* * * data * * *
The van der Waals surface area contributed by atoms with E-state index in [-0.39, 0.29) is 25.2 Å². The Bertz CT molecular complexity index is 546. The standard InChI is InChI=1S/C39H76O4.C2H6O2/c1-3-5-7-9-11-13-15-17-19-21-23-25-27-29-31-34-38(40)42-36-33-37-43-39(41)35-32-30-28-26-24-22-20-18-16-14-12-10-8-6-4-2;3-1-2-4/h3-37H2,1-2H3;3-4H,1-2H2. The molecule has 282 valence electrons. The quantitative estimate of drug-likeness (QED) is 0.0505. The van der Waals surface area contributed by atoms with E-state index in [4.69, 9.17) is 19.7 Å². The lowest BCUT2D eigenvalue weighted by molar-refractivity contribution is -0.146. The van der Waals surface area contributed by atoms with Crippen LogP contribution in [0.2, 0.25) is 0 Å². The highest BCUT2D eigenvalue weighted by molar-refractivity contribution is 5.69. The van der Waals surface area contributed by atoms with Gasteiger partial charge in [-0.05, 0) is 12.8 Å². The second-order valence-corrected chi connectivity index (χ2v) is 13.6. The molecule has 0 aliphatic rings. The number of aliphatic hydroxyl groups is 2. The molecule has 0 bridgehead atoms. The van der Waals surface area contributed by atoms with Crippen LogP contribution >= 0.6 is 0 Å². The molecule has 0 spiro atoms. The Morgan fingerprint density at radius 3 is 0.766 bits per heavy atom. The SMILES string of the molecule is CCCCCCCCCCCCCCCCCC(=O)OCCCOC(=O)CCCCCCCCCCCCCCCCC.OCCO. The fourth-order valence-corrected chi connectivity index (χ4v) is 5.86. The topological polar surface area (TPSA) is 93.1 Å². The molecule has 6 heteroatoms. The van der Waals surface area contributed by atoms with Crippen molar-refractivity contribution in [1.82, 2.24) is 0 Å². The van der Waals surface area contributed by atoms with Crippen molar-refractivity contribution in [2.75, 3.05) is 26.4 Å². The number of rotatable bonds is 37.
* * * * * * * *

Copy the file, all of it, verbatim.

The van der Waals surface area contributed by atoms with E-state index in [-0.39, 0.29) is 25.2 Å². The Bertz CT molecular complexity index is 546. The standard InChI is InChI=1S/C39H76O4.C2H6O2/c1-3-5-7-9-11-13-15-17-19-21-23-25-27-29-31-34-38(40)42-36-33-37-43-39(41)35-32-30-28-26-24-22-20-18-16-14-12-10-8-6-4-2;3-1-2-4/h3-37H2,1-2H3;3-4H,1-2H2. The molecule has 282 valence electrons. The quantitative estimate of drug-likeness (QED) is 0.0505. The van der Waals surface area contributed by atoms with E-state index in [4.69, 9.17) is 19.7 Å². The lowest BCUT2D eigenvalue weighted by molar-refractivity contribution is -0.146. The van der Waals surface area contributed by atoms with Crippen LogP contribution in [0.2, 0.25) is 0 Å². The highest BCUT2D eigenvalue weighted by molar-refractivity contribution is 5.69. The van der Waals surface area contributed by atoms with Gasteiger partial charge in [-0.05, 0) is 12.8 Å². The second-order valence-corrected chi connectivity index (χ2v) is 13.6. The molecule has 0 aliphatic rings. The number of aliphatic hydroxyl groups is 2. The molecule has 0 bridgehead atoms. The van der Waals surface area contributed by atoms with Crippen LogP contribution >= 0.6 is 0 Å². The molecule has 0 spiro atoms. The Morgan fingerprint density at radius 3 is 0.766 bits per heavy atom. The SMILES string of the molecule is CCCCCCCCCCCCCCCCCC(=O)OCCCOC(=O)CCCCCCCCCCCCCCCCC.OCCO. The fourth-order valence-corrected chi connectivity index (χ4v) is 5.86. The topological polar surface area (TPSA) is 93.1 Å². The molecule has 6 heteroatoms. The van der Waals surface area contributed by atoms with Crippen molar-refractivity contribution in [1.82, 2.24) is 0 Å². The van der Waals surface area contributed by atoms with Crippen molar-refractivity contribution in [2.75, 3.05) is 26.4 Å². The number of rotatable bonds is 37.